NASA Jets Buzz The Capitol

by Jason Major on April 5, 2012

Twin NASA T-38s flew over the U.S. Capitol on the morning of April 5, 2012. (NASA/Paul E. Alers)

Earlier today, Thursday, April 5,  two NASA T-38 jets passed over the Washington, DC metropolitan area, during planned training and photographic  flights. The photo above by Paul E. Alers shows the jets flying over the U.S. Capitol building.

See this and more images from the flyby on NASA HQ Photo’s Flickr page here.

Made by Northrop and powered by two afterburning General Electric J85 engines, a T-38 can fly supersonic up to Mach 1.6 and soar above 40,000 feet, about 10,000 feet higher than airliners typically cruise. The plane can wrench its pilots through more than seven Gs, or seven times the force of gravity.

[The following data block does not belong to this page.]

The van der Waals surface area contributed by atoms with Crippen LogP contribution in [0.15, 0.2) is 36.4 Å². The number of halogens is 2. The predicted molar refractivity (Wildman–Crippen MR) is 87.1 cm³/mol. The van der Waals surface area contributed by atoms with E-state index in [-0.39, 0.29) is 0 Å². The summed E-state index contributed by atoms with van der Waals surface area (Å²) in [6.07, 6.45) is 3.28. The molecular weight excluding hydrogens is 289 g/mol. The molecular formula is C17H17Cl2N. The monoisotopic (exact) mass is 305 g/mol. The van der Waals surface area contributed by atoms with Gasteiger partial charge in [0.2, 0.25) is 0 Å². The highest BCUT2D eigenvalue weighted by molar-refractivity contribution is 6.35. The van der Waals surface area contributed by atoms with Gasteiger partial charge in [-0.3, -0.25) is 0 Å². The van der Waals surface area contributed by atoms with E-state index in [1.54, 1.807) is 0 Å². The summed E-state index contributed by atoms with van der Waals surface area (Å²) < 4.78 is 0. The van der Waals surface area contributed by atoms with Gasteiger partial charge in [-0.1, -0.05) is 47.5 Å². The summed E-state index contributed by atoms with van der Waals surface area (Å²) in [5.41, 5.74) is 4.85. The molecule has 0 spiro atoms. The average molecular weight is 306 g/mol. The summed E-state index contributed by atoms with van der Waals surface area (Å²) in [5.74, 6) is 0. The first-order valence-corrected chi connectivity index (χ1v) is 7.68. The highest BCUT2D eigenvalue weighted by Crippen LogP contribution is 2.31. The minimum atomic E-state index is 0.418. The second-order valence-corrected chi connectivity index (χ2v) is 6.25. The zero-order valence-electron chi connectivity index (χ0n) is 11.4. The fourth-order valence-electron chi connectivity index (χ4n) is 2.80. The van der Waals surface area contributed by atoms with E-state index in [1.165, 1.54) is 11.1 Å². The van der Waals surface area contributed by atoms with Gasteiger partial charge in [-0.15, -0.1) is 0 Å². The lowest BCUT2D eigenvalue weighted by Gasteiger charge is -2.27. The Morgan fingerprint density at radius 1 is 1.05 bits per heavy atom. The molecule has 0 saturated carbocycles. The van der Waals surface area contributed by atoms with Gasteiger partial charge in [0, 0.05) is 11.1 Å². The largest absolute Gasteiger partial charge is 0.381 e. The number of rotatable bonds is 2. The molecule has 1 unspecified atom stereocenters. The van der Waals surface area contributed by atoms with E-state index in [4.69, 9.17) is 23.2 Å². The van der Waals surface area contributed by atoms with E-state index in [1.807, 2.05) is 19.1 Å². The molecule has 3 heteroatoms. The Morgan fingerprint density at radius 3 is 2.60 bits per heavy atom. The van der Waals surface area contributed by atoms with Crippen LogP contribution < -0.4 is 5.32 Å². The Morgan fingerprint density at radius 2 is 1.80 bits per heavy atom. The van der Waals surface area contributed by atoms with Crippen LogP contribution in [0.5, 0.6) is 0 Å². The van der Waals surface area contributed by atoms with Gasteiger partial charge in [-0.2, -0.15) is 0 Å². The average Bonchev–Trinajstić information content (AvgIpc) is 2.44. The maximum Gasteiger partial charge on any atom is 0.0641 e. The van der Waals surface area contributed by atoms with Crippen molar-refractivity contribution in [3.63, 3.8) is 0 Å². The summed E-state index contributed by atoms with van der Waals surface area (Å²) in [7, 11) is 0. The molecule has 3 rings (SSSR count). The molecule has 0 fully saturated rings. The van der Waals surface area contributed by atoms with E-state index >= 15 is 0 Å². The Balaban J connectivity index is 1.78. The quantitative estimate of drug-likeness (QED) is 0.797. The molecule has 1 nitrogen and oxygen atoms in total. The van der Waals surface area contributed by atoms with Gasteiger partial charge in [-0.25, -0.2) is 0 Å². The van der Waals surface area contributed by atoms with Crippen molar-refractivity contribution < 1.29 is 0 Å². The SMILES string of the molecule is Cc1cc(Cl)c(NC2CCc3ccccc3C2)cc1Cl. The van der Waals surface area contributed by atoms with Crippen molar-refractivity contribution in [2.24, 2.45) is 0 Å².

A pair of T-38s fly in formation over Galveston Beach in Texas, showing some of the aerobatic abilities of the T-38. (Photo courtesy of Story Musgrave)

“The T-38 is a great aircraft for what we need at NASA because it’s fast, it’s high-performance and it’s very simple,”  says Terry Virts, who flew as the pilot of STS-130 aboard shuttle Endeavour. “It’s safe and it’s known. So compared to other airplanes, it’s definitely one of the best.”

Today the  T-38 training jets flew approximately 1,500 feet above Washington between 9:30 and 11 a.m. EDT. The April 5 flights were intended to capture photographic imagery.

Check out a great article about NASA’s T-38s here.

About 

A graphic designer in Rhode Island, Jason writes about space exploration on his blog Lights In The Dark, Discovery News, and, of course, here on Universe Today. Ad astra!

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